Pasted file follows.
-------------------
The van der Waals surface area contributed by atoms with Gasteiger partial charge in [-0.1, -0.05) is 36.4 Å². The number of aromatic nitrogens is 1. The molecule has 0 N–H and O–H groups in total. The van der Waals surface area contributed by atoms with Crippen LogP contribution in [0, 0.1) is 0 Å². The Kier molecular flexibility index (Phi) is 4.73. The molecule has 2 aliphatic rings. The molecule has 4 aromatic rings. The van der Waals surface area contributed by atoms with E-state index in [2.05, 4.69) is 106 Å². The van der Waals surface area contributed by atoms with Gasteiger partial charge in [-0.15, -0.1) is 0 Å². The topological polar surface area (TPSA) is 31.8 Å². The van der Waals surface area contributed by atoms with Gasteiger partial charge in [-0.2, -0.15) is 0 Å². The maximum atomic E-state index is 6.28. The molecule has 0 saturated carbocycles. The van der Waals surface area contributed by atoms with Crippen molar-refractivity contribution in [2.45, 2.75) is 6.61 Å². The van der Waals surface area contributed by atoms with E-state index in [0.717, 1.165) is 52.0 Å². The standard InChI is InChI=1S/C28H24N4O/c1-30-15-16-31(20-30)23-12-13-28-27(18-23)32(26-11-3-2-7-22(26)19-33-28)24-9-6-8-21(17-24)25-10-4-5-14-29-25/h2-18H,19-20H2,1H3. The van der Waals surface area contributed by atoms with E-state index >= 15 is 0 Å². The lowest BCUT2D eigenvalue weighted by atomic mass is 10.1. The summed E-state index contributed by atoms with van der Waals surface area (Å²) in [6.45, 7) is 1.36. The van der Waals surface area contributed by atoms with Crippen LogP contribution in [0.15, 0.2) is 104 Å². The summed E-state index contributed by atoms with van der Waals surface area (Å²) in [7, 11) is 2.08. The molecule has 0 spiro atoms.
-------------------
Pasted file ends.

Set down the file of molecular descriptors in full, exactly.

The van der Waals surface area contributed by atoms with Gasteiger partial charge in [-0.1, -0.05) is 36.4 Å². The number of aromatic nitrogens is 1. The molecule has 0 N–H and O–H groups in total. The van der Waals surface area contributed by atoms with Crippen LogP contribution in [0, 0.1) is 0 Å². The Kier molecular flexibility index (Phi) is 4.73. The molecule has 2 aliphatic rings. The molecule has 4 aromatic rings. The van der Waals surface area contributed by atoms with E-state index in [2.05, 4.69) is 106 Å². The van der Waals surface area contributed by atoms with Gasteiger partial charge in [-0.15, -0.1) is 0 Å². The topological polar surface area (TPSA) is 31.8 Å². The van der Waals surface area contributed by atoms with Gasteiger partial charge in [-0.2, -0.15) is 0 Å². The maximum atomic E-state index is 6.28. The molecule has 0 saturated carbocycles. The van der Waals surface area contributed by atoms with Crippen molar-refractivity contribution in [2.45, 2.75) is 6.61 Å². The van der Waals surface area contributed by atoms with E-state index in [0.717, 1.165) is 52.0 Å². The standard InChI is InChI=1S/C28H24N4O/c1-30-15-16-31(20-30)23-12-13-28-27(18-23)32(26-11-3-2-7-22(26)19-33-28)24-9-6-8-21(17-24)25-10-4-5-14-29-25/h2-18H,19-20H2,1H3. The van der Waals surface area contributed by atoms with E-state index >= 15 is 0 Å². The lowest BCUT2D eigenvalue weighted by atomic mass is 10.1. The summed E-state index contributed by atoms with van der Waals surface area (Å²) in [6.45, 7) is 1.36. The van der Waals surface area contributed by atoms with Crippen LogP contribution in [0.15, 0.2) is 104 Å². The summed E-state index contributed by atoms with van der Waals surface area (Å²) in [7, 11) is 2.08. The molecule has 0 spiro atoms.